Almost every school day I witness the same (or similar) incidents play out in our classrooms, and on our campus. Children in crisis. The issue(s) might be real, imagined, understated, or dramatized; but whether perception, or reality, there are kids who are in survival model — struggling just to manage day to day challenges. Their concerns may be the result of generational poverty, family illness, abuse, broken homes, homelessness, lack of identity, isolation, legal issues, or a plethora of other problems. I see it so frequently that I have to remind myself to be shocked. I have to remember that it isn’t normal. Yet, it often seems like our most persistent question in education is, “Why didn’t you do your homework?”
The longer I’m involved in this education gig, the more I see my mindset shift. Don’t misunderstand, I still believe content is important and I am a firm believer in the purposeful use of technology in education. I like Google Apps for Education, I’m all for promoting exploration and student creativity, and I think Twitter is a great tool for students and educators. But I also believe that the most important thing the education profession has to offer our young people is a caring adult (or three, or five, or twenty). Someone that is going to be a proverbial rock in that student’s life. This is especially true for children in crisis.
Most of us are familiar with the “three R’s” in education — reading, writing, and arithmetic (this is clearly logical since only one of those words begin with the letter “R”). In recent years, rigor is another “R” word that has crept into our academic vocabulary. I get it, but still cringe when I hear the word — perhaps because so many people confuse rigor with challenging content, but forget that high expectations must be met with a high level of support (or maybe it’s because, as a former science teacher, the first thing that comes to mind is rigor mortis). Regardless, I would encourage teachers and school staff members to consider a new set of three “R’s” when it comes to being an effective educator.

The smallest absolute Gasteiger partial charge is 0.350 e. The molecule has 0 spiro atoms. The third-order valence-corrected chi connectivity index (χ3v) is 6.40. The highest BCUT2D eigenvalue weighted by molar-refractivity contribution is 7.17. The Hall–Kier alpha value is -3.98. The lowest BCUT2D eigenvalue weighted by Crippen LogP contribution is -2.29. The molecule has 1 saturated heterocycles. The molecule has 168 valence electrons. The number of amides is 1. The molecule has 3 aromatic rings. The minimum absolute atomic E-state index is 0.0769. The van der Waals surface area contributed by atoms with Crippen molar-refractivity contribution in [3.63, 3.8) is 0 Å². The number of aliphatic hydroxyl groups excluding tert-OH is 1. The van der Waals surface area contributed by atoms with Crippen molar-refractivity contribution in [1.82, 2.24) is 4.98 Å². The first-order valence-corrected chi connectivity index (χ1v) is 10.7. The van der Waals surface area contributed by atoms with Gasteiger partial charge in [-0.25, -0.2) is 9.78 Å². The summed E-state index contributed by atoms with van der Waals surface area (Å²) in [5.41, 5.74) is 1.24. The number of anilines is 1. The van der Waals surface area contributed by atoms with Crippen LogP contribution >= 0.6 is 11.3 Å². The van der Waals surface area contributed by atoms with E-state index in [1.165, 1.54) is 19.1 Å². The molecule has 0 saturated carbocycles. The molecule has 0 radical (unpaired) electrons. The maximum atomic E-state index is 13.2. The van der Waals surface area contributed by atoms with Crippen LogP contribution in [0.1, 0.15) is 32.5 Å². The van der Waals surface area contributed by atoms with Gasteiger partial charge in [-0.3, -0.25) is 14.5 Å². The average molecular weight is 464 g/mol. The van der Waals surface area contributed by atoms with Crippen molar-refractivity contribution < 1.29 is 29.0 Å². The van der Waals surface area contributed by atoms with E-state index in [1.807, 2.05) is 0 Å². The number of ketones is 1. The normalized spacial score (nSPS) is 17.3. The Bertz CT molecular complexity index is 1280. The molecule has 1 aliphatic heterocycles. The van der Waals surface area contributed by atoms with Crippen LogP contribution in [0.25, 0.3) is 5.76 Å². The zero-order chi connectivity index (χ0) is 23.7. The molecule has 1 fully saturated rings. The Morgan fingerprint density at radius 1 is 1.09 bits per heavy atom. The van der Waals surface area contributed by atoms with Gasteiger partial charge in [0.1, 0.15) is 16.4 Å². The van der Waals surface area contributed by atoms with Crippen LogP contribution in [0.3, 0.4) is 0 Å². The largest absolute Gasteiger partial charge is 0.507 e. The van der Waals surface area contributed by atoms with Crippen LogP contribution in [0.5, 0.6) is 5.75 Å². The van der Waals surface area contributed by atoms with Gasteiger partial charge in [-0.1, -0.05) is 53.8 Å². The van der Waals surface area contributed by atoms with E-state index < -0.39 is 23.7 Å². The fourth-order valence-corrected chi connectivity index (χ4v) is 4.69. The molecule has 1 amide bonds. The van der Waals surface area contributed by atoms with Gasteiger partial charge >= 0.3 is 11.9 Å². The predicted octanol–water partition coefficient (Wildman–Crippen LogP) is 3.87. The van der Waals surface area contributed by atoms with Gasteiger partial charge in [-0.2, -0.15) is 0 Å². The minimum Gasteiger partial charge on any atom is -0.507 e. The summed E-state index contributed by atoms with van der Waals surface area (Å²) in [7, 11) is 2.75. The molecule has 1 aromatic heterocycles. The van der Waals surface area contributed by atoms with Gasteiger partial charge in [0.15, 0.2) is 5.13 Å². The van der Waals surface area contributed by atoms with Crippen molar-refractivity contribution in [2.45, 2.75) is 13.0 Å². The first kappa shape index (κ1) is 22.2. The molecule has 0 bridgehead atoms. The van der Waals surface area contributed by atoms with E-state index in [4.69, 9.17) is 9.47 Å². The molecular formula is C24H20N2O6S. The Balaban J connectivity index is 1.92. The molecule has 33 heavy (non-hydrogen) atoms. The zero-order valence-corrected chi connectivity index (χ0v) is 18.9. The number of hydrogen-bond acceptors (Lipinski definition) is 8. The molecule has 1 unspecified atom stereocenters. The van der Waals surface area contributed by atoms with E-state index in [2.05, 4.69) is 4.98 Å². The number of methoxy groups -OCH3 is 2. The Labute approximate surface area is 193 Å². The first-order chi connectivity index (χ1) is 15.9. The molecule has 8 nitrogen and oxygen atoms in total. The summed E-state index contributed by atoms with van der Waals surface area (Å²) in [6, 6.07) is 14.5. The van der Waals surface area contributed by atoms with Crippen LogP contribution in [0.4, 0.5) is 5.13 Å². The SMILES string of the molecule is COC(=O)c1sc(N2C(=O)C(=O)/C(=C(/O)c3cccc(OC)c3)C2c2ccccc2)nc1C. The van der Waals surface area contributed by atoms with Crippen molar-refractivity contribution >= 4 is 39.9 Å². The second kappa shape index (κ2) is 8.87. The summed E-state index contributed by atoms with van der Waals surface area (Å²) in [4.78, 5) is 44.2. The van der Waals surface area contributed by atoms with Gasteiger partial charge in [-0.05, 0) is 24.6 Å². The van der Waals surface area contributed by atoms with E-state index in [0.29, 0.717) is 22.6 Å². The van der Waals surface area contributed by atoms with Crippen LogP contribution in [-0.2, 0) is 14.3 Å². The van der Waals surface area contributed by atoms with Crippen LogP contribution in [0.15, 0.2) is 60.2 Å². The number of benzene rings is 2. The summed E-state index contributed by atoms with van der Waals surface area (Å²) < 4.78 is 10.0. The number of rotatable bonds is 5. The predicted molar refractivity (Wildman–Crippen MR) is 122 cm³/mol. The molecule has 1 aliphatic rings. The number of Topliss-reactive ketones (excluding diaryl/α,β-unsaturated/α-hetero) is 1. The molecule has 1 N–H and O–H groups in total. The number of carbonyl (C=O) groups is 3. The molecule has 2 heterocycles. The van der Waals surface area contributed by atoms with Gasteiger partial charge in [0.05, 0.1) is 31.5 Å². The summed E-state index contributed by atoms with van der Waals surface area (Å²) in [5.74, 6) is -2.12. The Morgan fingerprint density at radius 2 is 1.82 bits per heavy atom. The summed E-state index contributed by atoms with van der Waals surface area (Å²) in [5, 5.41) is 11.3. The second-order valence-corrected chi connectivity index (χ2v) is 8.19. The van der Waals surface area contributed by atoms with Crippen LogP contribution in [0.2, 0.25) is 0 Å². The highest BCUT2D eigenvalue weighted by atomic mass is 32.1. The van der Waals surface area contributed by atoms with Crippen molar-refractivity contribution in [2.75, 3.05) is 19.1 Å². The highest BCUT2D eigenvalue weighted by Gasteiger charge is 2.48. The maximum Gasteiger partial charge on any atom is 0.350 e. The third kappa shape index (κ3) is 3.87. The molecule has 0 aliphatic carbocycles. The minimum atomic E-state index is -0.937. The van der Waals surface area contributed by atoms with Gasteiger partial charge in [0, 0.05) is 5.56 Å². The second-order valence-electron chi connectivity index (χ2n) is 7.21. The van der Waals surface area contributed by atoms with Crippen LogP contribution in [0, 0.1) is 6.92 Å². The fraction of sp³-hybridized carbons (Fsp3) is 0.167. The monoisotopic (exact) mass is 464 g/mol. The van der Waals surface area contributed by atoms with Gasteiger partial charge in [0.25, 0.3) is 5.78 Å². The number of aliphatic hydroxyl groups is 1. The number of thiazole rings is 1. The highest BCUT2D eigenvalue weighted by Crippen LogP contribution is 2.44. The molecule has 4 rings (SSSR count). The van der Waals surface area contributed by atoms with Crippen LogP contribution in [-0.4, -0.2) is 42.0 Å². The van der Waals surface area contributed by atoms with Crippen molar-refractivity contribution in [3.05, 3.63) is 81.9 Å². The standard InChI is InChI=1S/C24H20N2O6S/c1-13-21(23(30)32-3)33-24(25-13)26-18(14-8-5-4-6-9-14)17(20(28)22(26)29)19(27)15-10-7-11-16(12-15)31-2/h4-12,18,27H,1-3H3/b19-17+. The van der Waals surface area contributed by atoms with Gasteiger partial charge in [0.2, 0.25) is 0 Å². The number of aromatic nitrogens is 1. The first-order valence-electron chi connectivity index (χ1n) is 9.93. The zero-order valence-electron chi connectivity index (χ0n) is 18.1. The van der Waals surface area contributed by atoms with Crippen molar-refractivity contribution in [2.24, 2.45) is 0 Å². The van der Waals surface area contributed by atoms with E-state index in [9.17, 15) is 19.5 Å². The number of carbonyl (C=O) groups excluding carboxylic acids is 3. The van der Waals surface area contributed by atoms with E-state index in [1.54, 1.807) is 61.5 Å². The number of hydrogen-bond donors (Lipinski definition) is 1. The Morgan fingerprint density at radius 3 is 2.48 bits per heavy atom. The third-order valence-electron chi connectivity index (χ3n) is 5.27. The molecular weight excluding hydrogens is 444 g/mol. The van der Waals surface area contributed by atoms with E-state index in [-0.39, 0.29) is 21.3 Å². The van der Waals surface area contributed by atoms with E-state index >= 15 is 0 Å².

No significant learning can occur with out a significant relationship. – James Comer
Sometimes, I think we dismiss this quote, and similar statements, as feel good platitudes, but doing so is a critical error — especially when working with youth in crisis. Kids will work for an adult who takes a personal interest in them, but good luck making any progress if you don’t convince a child you care. Relationships are hard work (especially with hormonal teenagers), but the investment is worth it. In fact, it is imperative. Our kids deserve caring adults who will model respect, appropriate behaviors, and social interactions.
I am not what happened to me, I am what I choose to become. – Carl Jung
Kids in crisis need a supportive adult who will foster their resilient spirit. They need someone who will point out, and celebrate, the small wins in their education, and their lives. Too many kids have been academically beaten and diminished — dismissed as kids who are lazy, or don’t care. As educators, we need to stop making negative assumptions, quit writing kids off, and be persistent with empathy, encouragement, and affirmation.
Follow effective action with quiet reflection. From the quiet reflection will come even more effective action. – Peter Drucker
If you ever think you have “arrived” as an educator, you are fooling yourself. Every day, I make mistakes, I take things for granted, I make incorrect assumptions, or I fail staff and students. Without taking the time to reflect on our work, we become tolerant of the status quo, and the status quo does not typically serve the best interest of our students. Reflection requires asking ourselves (or our peers, or our students) the difficult questions, and then being able to hear, and respond, to the answers — even when they sting. Reflection requires a willingness to make appropriate changes to serve the best interest of our school communities.
The three “R’s” — relationships, resilience, and reflections — are not a curriculum, a program, or a gimmick. They are the heart of effective education. They are a lifeline for students in crisis.